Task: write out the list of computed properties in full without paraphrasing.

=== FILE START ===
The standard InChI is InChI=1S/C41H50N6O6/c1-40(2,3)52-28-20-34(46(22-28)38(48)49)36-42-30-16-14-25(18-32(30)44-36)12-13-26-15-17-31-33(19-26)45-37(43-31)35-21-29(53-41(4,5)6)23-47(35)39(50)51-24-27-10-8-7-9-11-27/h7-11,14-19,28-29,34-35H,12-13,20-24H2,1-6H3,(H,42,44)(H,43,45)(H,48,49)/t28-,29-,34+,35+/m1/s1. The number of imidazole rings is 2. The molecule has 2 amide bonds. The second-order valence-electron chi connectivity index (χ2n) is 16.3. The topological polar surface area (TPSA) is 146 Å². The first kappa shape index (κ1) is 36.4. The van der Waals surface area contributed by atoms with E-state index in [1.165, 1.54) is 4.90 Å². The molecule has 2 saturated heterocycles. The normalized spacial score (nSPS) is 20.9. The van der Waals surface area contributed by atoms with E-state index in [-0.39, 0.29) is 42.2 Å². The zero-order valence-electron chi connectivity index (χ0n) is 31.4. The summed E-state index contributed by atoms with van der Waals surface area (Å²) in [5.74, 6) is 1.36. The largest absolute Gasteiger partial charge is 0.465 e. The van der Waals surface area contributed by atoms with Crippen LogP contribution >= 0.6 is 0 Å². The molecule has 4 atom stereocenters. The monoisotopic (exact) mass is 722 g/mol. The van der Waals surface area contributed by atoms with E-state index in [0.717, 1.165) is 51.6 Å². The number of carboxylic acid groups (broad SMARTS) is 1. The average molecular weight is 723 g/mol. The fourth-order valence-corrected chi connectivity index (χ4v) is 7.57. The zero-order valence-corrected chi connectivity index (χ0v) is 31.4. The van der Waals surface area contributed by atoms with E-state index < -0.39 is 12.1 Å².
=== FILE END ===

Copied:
The standard InChI is InChI=1S/C41H50N6O6/c1-40(2,3)52-28-20-34(46(22-28)38(48)49)36-42-30-16-14-25(18-32(30)44-36)12-13-26-15-17-31-33(19-26)45-37(43-31)35-21-29(53-41(4,5)6)23-47(35)39(50)51-24-27-10-8-7-9-11-27/h7-11,14-19,28-29,34-35H,12-13,20-24H2,1-6H3,(H,42,44)(H,43,45)(H,48,49)/t28-,29-,34+,35+/m1/s1. The number of imidazole rings is 2. The molecule has 2 amide bonds. The second-order valence-electron chi connectivity index (χ2n) is 16.3. The topological polar surface area (TPSA) is 146 Å². The first kappa shape index (κ1) is 36.4. The van der Waals surface area contributed by atoms with E-state index in [1.165, 1.54) is 4.90 Å². The molecule has 2 saturated heterocycles. The normalized spacial score (nSPS) is 20.9. The van der Waals surface area contributed by atoms with E-state index in [-0.39, 0.29) is 42.2 Å². The zero-order valence-electron chi connectivity index (χ0n) is 31.4. The summed E-state index contributed by atoms with van der Waals surface area (Å²) in [5.74, 6) is 1.36. The largest absolute Gasteiger partial charge is 0.465 e. The van der Waals surface area contributed by atoms with Crippen LogP contribution >= 0.6 is 0 Å². The molecule has 4 atom stereocenters. The monoisotopic (exact) mass is 722 g/mol. The van der Waals surface area contributed by atoms with E-state index in [0.717, 1.165) is 51.6 Å². The number of carboxylic acid groups (broad SMARTS) is 1. The average molecular weight is 723 g/mol. The fourth-order valence-corrected chi connectivity index (χ4v) is 7.57. The zero-order valence-corrected chi connectivity index (χ0v) is 31.4. The van der Waals surface area contributed by atoms with E-state index < -0.39 is 12.1 Å².